5. Steve S. says:

    I find it strange that in all these discussions it rarely seems to come up that using PEDs is against the rules. Now, I’m no prude and maybe even a bit of an anarchist when it comes to political matters, but sports have all sorts of arbitrary rules that nevertheless get enforced.Report

    • Tod Kelly in reply to Steve S. says:

      This is an excellent point. Both the basic point, and the point that people don’t bring the basic point up.Report

      • Rose Woodhouse in reply to Tod Kelly says:

        Steve, mentioned in the last paragraph of the OP.Report

      • Kazzy in reply to Tod Kelly says:

        My students will often come to me…

        “Mr. Kazzy! Jimmy is cheating!”
        “What game are you playing?”
        “What game is Jimmy playing?”
        “Are you and Jimmy playing together?”
        “Are you playing the same game of Bey-Blades?”
        “Did you agree to follow the same rules?”
        “Well, it is only cheating if someone isn’t following rules that everyone agreed to. If you and Jimmy haven’t talked about the game your playing and the rules, than he isn’t cheating. You might not even be playing the same game.”
        [blank stare… runs off..]
        “Hey guys! Jimmy isn’t cheating!”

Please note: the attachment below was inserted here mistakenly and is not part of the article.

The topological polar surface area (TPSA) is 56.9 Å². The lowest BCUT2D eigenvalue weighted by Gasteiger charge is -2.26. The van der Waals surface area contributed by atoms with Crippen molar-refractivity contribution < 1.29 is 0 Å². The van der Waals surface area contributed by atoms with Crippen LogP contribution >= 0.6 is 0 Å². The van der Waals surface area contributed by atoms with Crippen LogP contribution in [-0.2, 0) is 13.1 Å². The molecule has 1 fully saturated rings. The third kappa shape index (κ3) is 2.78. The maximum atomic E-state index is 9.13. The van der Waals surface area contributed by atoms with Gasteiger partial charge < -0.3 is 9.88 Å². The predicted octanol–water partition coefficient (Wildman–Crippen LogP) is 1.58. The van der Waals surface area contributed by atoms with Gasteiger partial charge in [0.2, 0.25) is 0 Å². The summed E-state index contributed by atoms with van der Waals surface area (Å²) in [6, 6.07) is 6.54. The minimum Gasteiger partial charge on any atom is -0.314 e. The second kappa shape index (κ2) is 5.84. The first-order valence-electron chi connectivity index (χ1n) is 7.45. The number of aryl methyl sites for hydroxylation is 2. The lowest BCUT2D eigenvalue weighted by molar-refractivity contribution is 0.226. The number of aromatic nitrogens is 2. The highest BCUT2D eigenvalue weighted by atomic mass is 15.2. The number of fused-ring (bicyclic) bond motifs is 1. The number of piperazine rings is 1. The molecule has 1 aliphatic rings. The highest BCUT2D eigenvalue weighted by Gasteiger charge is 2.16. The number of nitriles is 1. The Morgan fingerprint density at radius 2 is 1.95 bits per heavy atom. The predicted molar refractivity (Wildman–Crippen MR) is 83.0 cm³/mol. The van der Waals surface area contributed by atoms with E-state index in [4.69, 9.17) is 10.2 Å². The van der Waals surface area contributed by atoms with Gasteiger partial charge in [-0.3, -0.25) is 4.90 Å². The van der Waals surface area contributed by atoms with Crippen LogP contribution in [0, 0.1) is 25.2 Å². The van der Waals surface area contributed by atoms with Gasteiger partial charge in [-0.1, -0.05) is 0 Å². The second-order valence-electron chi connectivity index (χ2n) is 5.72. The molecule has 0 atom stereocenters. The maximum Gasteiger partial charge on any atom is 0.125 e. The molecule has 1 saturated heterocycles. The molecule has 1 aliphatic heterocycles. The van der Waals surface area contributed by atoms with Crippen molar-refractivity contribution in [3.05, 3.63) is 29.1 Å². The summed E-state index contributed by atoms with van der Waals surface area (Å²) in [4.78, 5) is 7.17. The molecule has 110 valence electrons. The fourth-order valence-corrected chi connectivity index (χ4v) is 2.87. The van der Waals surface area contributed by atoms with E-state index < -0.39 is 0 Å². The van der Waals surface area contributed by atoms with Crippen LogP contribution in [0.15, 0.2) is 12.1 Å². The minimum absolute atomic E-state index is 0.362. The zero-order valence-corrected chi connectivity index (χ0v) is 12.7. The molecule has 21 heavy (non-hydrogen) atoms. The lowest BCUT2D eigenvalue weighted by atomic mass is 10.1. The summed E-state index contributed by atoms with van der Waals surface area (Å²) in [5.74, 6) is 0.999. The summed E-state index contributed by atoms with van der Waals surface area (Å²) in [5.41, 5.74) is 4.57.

“Cool!” “Yea!” “Wahoo!”

        * I don’t give my kids Bey-Blades, but they enjoy constructing them out of various manipulatives in the classroom. Some teachers frown on this, but it is actually pretty cool to see them attempt to design an ideal Blade. They have to consider balance, construction strength, duration of spin, coolness of design, etc. Sorta like a soap box derby… BUT WITH BATTLE TOPS!Report

        • dhex in reply to Kazzy says:

          so bey-blades are anime dreidels?Report

          • Kazzy in reply to dhex says:

            Heh… In a way. At least the way they play in my class. Which actually seems more fun than the real toy (kids have brought them in for show-and-tell).

            My favorite part is tha many kids thnk they ACTUALLY have to yell, “Let it rip!” Or else it won’t spin properly.Report

        • Pierre Corneille in reply to Kazzy says:

          Is there some notion that there is an implied set of rules that everyone agrees on before playing, unless something is stated otherwise? In theory, I find it hard to suggest that there must be a meeting of the minds on every single possible point of dispute that might come up.

          Of course, I’m being a little facetious–and I know nothing about teaching children and don’t mean to imply you’re doing anything wrong–but I do wonder if there is not a default set of rules. (For the records, I have never heard of bey-blades.)Report

    • Mo in reply to Steve S. says:

      For most of the steroid era, it wasn’t against the rules to use PEDs.Report

      • Chris in reply to Mo says:

        For the entire time people like McGwire, Canseco, A-Rod, Bonds, and Clemens are supposed to have been juicing, it wasn’t against the rules in baseball. That’s why A-Rod wasn’t suspended for his positive test.

        Performance-enhancing drugs are as old as sport, and I have absolutely no ethical problem with using them if everyone can use them.

        What made Lance’s use a betrayal was less that he used them, even though they were against the rules, but that he was so ruthless in his attacks on the people who told the truth about his PED use.Report